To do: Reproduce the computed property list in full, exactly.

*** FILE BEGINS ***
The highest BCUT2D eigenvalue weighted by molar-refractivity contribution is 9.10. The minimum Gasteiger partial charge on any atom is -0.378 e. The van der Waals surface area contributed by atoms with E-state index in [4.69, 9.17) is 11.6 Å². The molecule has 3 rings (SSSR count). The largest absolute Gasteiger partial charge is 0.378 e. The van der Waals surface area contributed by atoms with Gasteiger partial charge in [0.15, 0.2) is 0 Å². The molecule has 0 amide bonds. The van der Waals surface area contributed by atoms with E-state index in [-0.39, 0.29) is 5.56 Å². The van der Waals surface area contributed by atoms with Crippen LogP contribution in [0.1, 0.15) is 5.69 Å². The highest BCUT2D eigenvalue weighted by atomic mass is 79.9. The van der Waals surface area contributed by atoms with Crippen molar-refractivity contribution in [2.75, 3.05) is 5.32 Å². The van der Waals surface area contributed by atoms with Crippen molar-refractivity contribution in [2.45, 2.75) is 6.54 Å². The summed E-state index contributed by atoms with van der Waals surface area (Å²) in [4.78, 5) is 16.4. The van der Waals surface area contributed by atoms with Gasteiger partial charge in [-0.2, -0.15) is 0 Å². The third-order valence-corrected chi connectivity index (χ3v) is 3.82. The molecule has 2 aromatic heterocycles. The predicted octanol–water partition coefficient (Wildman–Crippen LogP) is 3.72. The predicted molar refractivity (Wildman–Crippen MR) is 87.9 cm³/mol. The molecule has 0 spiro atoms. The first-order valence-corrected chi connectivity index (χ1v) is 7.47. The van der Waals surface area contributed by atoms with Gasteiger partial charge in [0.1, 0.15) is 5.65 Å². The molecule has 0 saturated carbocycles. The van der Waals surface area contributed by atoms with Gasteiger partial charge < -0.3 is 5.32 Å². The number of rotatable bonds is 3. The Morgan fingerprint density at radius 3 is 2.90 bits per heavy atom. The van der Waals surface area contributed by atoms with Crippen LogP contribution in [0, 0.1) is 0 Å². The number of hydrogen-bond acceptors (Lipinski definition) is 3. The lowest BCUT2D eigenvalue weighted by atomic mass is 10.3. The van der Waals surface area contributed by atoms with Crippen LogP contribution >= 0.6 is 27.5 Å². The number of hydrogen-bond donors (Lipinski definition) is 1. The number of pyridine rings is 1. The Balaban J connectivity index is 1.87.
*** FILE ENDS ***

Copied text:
The highest BCUT2D eigenvalue weighted by molar-refractivity contribution is 9.10. The minimum Gasteiger partial charge on any atom is -0.378 e. The van der Waals surface area contributed by atoms with E-state index in [4.69, 9.17) is 11.6 Å². The molecule has 3 rings (SSSR count). The largest absolute Gasteiger partial charge is 0.378 e. The van der Waals surface area contributed by atoms with Gasteiger partial charge in [0.15, 0.2) is 0 Å². The molecule has 0 amide bonds. The van der Waals surface area contributed by atoms with E-state index in [-0.39, 0.29) is 5.56 Å². The van der Waals surface area contributed by atoms with Crippen LogP contribution in [0.1, 0.15) is 5.69 Å². The highest BCUT2D eigenvalue weighted by atomic mass is 79.9. The van der Waals surface area contributed by atoms with Crippen molar-refractivity contribution in [2.75, 3.05) is 5.32 Å². The van der Waals surface area contributed by atoms with Crippen molar-refractivity contribution in [2.45, 2.75) is 6.54 Å². The summed E-state index contributed by atoms with van der Waals surface area (Å²) in [4.78, 5) is 16.4. The van der Waals surface area contributed by atoms with Gasteiger partial charge in [-0.2, -0.15) is 0 Å². The third-order valence-corrected chi connectivity index (χ3v) is 3.82. The molecule has 2 aromatic heterocycles. The predicted octanol–water partition coefficient (Wildman–Crippen LogP) is 3.72. The predicted molar refractivity (Wildman–Crippen MR) is 87.9 cm³/mol. The molecule has 0 spiro atoms. The first-order valence-corrected chi connectivity index (χ1v) is 7.47. The van der Waals surface area contributed by atoms with Gasteiger partial charge in [0.1, 0.15) is 5.65 Å². The molecule has 0 saturated carbocycles. The van der Waals surface area contributed by atoms with Gasteiger partial charge < -0.3 is 5.32 Å². The number of rotatable bonds is 3. The Morgan fingerprint density at radius 3 is 2.90 bits per heavy atom. The van der Waals surface area contributed by atoms with Crippen LogP contribution in [0, 0.1) is 0 Å². The number of hydrogen-bond acceptors (Lipinski definition) is 3. The lowest BCUT2D eigenvalue weighted by atomic mass is 10.3. The van der Waals surface area contributed by atoms with Crippen LogP contribution >= 0.6 is 27.5 Å². The number of hydrogen-bond donors (Lipinski definition) is 1. The number of pyridine rings is 1. The Balaban J connectivity index is 1.87.